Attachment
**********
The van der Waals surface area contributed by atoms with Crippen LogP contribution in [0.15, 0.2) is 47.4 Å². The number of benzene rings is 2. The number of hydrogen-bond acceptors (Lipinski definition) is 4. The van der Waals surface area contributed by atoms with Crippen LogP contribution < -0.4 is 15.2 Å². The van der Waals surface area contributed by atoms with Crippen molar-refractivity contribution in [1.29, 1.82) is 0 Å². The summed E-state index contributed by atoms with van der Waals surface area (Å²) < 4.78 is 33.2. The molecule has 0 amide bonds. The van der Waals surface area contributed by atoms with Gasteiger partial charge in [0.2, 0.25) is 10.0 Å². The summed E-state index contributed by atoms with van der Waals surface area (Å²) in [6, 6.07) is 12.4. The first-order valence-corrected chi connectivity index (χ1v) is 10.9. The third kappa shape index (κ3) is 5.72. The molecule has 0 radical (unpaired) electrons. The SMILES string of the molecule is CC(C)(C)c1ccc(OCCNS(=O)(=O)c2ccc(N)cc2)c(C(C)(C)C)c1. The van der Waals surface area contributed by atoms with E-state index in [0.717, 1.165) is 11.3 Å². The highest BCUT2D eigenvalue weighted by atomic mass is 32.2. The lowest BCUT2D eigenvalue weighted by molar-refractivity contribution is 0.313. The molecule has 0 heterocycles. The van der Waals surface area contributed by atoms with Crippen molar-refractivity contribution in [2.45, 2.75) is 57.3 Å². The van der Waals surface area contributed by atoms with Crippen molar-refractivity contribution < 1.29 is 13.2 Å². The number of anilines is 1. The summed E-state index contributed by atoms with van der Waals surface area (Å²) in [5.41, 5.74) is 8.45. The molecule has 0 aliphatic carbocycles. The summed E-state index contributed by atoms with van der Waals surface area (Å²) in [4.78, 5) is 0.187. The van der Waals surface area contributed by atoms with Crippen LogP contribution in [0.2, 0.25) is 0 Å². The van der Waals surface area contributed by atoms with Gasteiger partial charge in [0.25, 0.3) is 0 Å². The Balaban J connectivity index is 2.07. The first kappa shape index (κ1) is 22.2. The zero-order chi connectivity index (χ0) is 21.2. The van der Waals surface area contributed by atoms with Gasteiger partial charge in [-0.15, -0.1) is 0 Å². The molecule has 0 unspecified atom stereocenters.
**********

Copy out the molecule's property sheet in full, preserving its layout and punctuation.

The van der Waals surface area contributed by atoms with Crippen LogP contribution in [0.15, 0.2) is 47.4 Å². The number of benzene rings is 2. The number of hydrogen-bond acceptors (Lipinski definition) is 4. The van der Waals surface area contributed by atoms with Crippen LogP contribution < -0.4 is 15.2 Å². The van der Waals surface area contributed by atoms with Crippen molar-refractivity contribution in [1.29, 1.82) is 0 Å². The summed E-state index contributed by atoms with van der Waals surface area (Å²) < 4.78 is 33.2. The molecule has 0 amide bonds. The van der Waals surface area contributed by atoms with Gasteiger partial charge in [0.2, 0.25) is 10.0 Å². The summed E-state index contributed by atoms with van der Waals surface area (Å²) in [6, 6.07) is 12.4. The first-order valence-corrected chi connectivity index (χ1v) is 10.9. The third kappa shape index (κ3) is 5.72. The molecule has 0 radical (unpaired) electrons. The SMILES string of the molecule is CC(C)(C)c1ccc(OCCNS(=O)(=O)c2ccc(N)cc2)c(C(C)(C)C)c1. The van der Waals surface area contributed by atoms with E-state index in [0.717, 1.165) is 11.3 Å². The highest BCUT2D eigenvalue weighted by atomic mass is 32.2. The lowest BCUT2D eigenvalue weighted by molar-refractivity contribution is 0.313. The molecule has 0 heterocycles. The van der Waals surface area contributed by atoms with Crippen molar-refractivity contribution in [2.45, 2.75) is 57.3 Å². The van der Waals surface area contributed by atoms with Crippen molar-refractivity contribution < 1.29 is 13.2 Å². The number of anilines is 1. The summed E-state index contributed by atoms with van der Waals surface area (Å²) in [5.41, 5.74) is 8.45. The molecule has 0 aliphatic carbocycles. The summed E-state index contributed by atoms with van der Waals surface area (Å²) in [4.78, 5) is 0.187. The van der Waals surface area contributed by atoms with Crippen LogP contribution in [0.2, 0.25) is 0 Å². The van der Waals surface area contributed by atoms with Gasteiger partial charge in [0.25, 0.3) is 0 Å². The Balaban J connectivity index is 2.07. The first kappa shape index (κ1) is 22.2. The zero-order chi connectivity index (χ0) is 21.2. The van der Waals surface area contributed by atoms with Gasteiger partial charge in [-0.15, -0.1) is 0 Å². The molecule has 0 unspecified atom stereocenters.